Hank had lost his partner, his brother. For the first time in his life, he started to realize how important Don had been to him. He would now never have the chance to tell him that — ever.
“Next! Young man…”
Hank snapped back to the present. He was now standing before the open window at the Registrar’s with a rather impatient woman waiting on him. “Oh, yeah. Sorry.” He handed the woman his folder.
After about ten minutes and half a dozen signatures, Hank Hall completed his registration for the semester. Shuffling the paperwork back into his folder, he wasn’t paying full attention to where he was going and ran right into someone. “Hey, watch–” he started to growl, but stopped short when he saw who he had run into.
Before him was a beautiful young woman with short blonde hair, dressed in a black jumper with a blue T-shirt underneath. “Sorry, my fault,” she said with her head down as she picked up the first of her fallen books. When she looked up, Hank noticed her blue eyes. “I really should watch where I’m going.”
Hank’s mood softened a bit. “No, I’m to blame, I guess.” He stooped down and picked up her other book. “Too busy thinking about stuff. I’m Hank, by the way.”
The young woman smiled and accepted the book. “Pleased to meet you. I’m Dawn. So are you new to USF as well?”
“Yeah. Just signed my life away a few moments ago.” The two started to engage in some small talk when Hank heard a familiar voice calling to him from down the corridor. He noticed that Charley was approaching with a brown-haired young lady by his side.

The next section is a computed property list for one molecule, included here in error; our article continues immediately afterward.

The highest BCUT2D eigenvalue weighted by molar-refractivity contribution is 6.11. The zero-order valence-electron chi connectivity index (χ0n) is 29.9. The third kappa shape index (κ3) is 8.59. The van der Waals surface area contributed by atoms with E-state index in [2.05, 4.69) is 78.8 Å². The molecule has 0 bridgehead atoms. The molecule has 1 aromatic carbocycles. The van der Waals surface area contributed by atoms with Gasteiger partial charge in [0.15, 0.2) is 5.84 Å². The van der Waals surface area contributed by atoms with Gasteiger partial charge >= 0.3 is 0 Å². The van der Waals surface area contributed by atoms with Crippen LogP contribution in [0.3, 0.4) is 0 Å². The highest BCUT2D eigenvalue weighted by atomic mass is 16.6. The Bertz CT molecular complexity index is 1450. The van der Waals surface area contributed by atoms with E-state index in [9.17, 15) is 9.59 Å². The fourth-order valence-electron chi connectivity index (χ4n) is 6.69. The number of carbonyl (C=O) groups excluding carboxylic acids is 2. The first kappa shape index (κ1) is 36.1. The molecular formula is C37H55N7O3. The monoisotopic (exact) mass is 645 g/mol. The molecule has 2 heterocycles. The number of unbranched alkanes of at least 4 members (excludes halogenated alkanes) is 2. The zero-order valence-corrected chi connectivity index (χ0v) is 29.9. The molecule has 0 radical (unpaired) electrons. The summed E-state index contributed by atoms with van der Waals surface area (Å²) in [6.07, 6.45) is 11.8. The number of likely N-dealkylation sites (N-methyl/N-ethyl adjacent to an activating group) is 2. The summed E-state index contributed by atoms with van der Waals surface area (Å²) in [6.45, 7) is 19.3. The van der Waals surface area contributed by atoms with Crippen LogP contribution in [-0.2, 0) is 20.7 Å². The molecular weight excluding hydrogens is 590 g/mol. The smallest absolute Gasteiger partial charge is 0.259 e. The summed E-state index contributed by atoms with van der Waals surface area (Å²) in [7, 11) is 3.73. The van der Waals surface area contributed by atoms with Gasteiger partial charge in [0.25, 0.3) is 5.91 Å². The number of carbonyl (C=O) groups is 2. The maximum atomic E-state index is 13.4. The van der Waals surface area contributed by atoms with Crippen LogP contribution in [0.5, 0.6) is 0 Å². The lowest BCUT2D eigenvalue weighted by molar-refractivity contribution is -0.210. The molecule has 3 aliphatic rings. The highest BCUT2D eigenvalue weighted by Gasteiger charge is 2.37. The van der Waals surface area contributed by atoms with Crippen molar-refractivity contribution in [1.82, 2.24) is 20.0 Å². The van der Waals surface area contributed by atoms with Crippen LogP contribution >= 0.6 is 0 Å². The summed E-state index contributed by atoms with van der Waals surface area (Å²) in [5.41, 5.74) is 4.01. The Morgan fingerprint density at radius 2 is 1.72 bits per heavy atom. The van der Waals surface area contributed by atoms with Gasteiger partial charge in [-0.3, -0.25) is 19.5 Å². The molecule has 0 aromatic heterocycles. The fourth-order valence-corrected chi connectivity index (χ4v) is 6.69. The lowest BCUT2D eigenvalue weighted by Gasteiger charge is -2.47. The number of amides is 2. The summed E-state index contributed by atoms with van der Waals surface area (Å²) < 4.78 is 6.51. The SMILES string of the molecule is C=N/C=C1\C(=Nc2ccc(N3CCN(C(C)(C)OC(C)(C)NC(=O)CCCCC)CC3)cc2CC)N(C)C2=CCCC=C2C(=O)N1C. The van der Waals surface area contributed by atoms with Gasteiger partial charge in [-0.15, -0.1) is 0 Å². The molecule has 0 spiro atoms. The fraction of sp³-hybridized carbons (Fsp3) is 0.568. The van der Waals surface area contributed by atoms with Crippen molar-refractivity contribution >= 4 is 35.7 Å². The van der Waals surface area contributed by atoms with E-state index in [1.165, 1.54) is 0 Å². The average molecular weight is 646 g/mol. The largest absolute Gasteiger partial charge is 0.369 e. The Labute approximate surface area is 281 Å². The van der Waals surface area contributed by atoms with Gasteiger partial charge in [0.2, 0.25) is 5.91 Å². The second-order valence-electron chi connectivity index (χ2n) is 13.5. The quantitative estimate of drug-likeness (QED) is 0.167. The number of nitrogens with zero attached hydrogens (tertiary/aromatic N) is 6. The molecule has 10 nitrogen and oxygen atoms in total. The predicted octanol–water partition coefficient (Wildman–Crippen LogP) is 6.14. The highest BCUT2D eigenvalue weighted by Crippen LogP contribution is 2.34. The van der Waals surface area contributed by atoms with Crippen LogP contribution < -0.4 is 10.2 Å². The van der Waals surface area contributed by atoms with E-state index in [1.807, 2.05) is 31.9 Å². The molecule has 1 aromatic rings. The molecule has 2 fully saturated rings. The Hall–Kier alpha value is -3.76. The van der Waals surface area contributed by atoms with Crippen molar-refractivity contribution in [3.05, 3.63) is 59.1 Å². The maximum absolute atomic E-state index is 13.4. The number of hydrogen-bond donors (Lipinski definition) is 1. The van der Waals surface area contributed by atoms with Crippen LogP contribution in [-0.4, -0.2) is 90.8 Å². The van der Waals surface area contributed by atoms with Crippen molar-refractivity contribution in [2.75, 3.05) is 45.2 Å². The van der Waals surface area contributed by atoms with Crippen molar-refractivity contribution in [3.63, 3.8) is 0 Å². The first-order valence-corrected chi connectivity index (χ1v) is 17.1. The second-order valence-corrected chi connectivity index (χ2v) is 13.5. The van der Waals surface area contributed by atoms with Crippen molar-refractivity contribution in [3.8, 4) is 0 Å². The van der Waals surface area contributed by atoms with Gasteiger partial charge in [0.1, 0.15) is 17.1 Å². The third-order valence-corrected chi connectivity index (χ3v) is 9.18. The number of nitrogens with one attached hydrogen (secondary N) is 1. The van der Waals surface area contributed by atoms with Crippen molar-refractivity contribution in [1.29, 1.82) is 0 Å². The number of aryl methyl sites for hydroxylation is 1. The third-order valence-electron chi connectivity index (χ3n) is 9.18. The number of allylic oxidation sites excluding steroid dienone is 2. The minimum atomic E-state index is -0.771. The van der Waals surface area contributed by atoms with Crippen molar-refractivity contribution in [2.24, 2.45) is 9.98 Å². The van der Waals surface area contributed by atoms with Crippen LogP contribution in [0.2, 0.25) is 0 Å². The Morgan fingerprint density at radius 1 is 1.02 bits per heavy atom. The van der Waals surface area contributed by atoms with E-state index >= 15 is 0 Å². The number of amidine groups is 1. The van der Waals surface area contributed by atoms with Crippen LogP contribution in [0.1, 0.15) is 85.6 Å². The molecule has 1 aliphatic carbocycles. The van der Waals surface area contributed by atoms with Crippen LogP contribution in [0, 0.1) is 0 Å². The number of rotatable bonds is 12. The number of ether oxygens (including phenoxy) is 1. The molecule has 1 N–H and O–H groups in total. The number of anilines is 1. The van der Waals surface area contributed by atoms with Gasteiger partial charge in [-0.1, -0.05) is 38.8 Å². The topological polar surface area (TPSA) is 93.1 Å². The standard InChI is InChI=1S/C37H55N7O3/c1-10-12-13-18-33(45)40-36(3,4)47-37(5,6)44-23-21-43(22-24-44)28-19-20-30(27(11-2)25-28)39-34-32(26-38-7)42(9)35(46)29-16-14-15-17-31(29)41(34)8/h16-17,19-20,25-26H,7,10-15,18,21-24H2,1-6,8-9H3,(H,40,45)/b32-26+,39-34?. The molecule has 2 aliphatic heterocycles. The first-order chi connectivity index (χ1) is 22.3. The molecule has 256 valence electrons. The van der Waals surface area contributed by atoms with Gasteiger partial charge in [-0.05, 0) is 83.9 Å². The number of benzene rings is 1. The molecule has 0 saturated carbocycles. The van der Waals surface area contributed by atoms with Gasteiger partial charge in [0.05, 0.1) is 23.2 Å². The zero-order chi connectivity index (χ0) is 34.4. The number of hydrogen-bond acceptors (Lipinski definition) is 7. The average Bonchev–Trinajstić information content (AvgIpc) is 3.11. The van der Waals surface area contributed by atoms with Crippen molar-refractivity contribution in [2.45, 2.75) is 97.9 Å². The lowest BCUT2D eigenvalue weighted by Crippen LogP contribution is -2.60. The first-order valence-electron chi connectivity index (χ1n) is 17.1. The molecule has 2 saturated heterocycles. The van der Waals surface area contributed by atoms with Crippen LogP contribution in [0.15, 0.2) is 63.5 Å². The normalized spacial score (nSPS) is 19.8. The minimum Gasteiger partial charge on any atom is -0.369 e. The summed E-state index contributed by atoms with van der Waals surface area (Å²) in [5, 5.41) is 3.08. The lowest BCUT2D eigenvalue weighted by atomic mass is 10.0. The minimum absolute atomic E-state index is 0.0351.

“Dude, looks like we’ve both made some new friends,” Charley said. “Renee, this is my numero uno buddy, Hank Hall.”
Hank nodded. “Hi.”
“And you are…?” Charley asked the other woman.
“Dawn,” she said. “Dawn Granger.”
“Pleased to meet you. Hank, what say we four, like, go have some lunch and get acquainted?”
“I’m game,” answered Renee Lasaille.
“Sure,” said Dawn. “It would be nice to meet some new friends at a new school.”
Hank didn’t respond, but Charley jumped in. “Then it’s settled. Hank’s Jeep isn’t far from here.” He gestured, and the two ladies began to walk ahead. Charley hung back a second, gave his friend a quick little elbow to the ribs, and said, “Dude, I’m totally loving this school.”
“You aren’t even going here,” Hank reminded him.
“Well, maybe I will after all. Who knows?” The two began to follow. “Oh, by the way, you got some cash on you, old buddy? I’m, like, a bit short until pay day.”
Hank just sighed.